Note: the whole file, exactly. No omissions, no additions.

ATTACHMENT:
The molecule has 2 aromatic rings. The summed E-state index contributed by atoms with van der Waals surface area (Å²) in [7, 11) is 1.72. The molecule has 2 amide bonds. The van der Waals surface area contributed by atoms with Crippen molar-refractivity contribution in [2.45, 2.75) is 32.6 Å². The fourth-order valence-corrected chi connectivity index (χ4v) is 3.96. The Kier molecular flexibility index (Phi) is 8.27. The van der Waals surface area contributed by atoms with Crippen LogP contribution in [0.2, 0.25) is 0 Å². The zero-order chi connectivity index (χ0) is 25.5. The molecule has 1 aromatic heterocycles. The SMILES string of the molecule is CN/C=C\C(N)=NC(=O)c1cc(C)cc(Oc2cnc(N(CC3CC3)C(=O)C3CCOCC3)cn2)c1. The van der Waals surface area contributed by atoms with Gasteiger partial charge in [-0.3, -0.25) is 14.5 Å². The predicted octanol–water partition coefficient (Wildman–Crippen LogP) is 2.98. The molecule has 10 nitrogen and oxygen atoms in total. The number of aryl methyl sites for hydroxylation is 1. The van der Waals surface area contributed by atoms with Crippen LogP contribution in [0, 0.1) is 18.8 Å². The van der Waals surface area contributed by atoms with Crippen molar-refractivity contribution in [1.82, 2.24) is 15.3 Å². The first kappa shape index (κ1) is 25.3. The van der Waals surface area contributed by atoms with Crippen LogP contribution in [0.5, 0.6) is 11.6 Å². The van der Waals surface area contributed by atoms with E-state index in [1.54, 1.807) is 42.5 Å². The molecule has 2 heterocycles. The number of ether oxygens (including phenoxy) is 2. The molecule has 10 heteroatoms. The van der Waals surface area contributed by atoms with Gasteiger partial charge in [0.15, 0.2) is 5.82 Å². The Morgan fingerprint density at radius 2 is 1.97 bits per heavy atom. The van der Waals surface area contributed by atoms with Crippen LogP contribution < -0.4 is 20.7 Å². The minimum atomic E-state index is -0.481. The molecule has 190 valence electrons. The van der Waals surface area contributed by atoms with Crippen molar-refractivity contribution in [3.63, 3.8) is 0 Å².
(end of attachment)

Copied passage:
The molecule has 2 aromatic rings. The summed E-state index contributed by atoms with van der Waals surface area (Å²) in [7, 11) is 1.72. The molecule has 2 amide bonds. The van der Waals surface area contributed by atoms with Crippen molar-refractivity contribution in [2.45, 2.75) is 32.6 Å². The fourth-order valence-corrected chi connectivity index (χ4v) is 3.96. The Kier molecular flexibility index (Phi) is 8.27. The van der Waals surface area contributed by atoms with Crippen LogP contribution in [0.2, 0.25) is 0 Å². The zero-order chi connectivity index (χ0) is 25.5. The molecule has 1 aromatic heterocycles. The SMILES string of the molecule is CN/C=C\C(N)=NC(=O)c1cc(C)cc(Oc2cnc(N(CC3CC3)C(=O)C3CCOCC3)cn2)c1. The van der Waals surface area contributed by atoms with Gasteiger partial charge in [-0.3, -0.25) is 14.5 Å². The predicted octanol–water partition coefficient (Wildman–Crippen LogP) is 2.98. The molecule has 10 nitrogen and oxygen atoms in total. The number of aryl methyl sites for hydroxylation is 1. The van der Waals surface area contributed by atoms with Crippen LogP contribution in [0, 0.1) is 18.8 Å². The van der Waals surface area contributed by atoms with Crippen molar-refractivity contribution in [1.82, 2.24) is 15.3 Å². The first kappa shape index (κ1) is 25.3. The van der Waals surface area contributed by atoms with Crippen LogP contribution in [0.5, 0.6) is 11.6 Å². The van der Waals surface area contributed by atoms with E-state index in [1.54, 1.807) is 42.5 Å². The molecule has 2 heterocycles. The number of ether oxygens (including phenoxy) is 2. The molecule has 10 heteroatoms. The van der Waals surface area contributed by atoms with Gasteiger partial charge in [0.15, 0.2) is 5.82 Å². The Morgan fingerprint density at radius 2 is 1.97 bits per heavy atom. The van der Waals surface area contributed by atoms with Crippen LogP contribution < -0.4 is 20.7 Å². The minimum atomic E-state index is -0.481. The molecule has 190 valence electrons. The van der Waals surface area contributed by atoms with Crippen molar-refractivity contribution in [3.63, 3.8) is 0 Å².